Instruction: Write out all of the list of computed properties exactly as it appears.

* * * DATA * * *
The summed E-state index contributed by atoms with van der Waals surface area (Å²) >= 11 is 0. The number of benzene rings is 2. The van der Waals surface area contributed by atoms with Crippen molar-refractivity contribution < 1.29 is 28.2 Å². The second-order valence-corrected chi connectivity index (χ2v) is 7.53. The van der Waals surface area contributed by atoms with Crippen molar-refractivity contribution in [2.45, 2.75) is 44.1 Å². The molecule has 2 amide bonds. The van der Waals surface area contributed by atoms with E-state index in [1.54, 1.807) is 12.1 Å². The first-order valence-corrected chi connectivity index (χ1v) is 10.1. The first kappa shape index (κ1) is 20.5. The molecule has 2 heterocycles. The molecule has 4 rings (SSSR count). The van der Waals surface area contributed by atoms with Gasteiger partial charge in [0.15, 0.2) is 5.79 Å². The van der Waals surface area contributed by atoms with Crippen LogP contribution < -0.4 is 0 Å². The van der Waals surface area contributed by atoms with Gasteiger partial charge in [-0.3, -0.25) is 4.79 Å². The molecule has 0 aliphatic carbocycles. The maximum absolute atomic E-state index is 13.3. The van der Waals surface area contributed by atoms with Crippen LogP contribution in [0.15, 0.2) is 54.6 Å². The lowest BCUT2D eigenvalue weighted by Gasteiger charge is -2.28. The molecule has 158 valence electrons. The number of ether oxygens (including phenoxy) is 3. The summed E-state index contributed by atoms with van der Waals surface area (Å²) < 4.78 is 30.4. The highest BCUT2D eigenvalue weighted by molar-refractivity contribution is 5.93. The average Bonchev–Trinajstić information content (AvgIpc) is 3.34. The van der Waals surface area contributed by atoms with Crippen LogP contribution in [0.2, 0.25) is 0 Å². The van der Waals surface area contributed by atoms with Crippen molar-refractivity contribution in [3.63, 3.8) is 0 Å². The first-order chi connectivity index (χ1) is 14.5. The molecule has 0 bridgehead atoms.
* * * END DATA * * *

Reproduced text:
The summed E-state index contributed by atoms with van der Waals surface area (Å²) >= 11 is 0. The number of benzene rings is 2. The van der Waals surface area contributed by atoms with Crippen molar-refractivity contribution < 1.29 is 28.2 Å². The second-order valence-corrected chi connectivity index (χ2v) is 7.53. The van der Waals surface area contributed by atoms with Crippen molar-refractivity contribution in [2.45, 2.75) is 44.1 Å². The molecule has 2 amide bonds. The van der Waals surface area contributed by atoms with E-state index in [1.54, 1.807) is 12.1 Å². The first-order valence-corrected chi connectivity index (χ1v) is 10.1. The first kappa shape index (κ1) is 20.5. The molecule has 2 heterocycles. The molecule has 4 rings (SSSR count). The van der Waals surface area contributed by atoms with Gasteiger partial charge in [0.15, 0.2) is 5.79 Å². The van der Waals surface area contributed by atoms with Crippen LogP contribution < -0.4 is 0 Å². The van der Waals surface area contributed by atoms with Gasteiger partial charge in [-0.3, -0.25) is 4.79 Å². The molecule has 0 aliphatic carbocycles. The maximum absolute atomic E-state index is 13.3. The van der Waals surface area contributed by atoms with Crippen LogP contribution in [0.15, 0.2) is 54.6 Å². The lowest BCUT2D eigenvalue weighted by Gasteiger charge is -2.28. The molecule has 158 valence electrons. The number of ether oxygens (including phenoxy) is 3. The summed E-state index contributed by atoms with van der Waals surface area (Å²) < 4.78 is 30.4. The highest BCUT2D eigenvalue weighted by molar-refractivity contribution is 5.93. The average Bonchev–Trinajstić information content (AvgIpc) is 3.34. The van der Waals surface area contributed by atoms with Crippen LogP contribution in [0.2, 0.25) is 0 Å². The van der Waals surface area contributed by atoms with Crippen molar-refractivity contribution in [3.63, 3.8) is 0 Å². The first-order chi connectivity index (χ1) is 14.5. The molecule has 0 bridgehead atoms.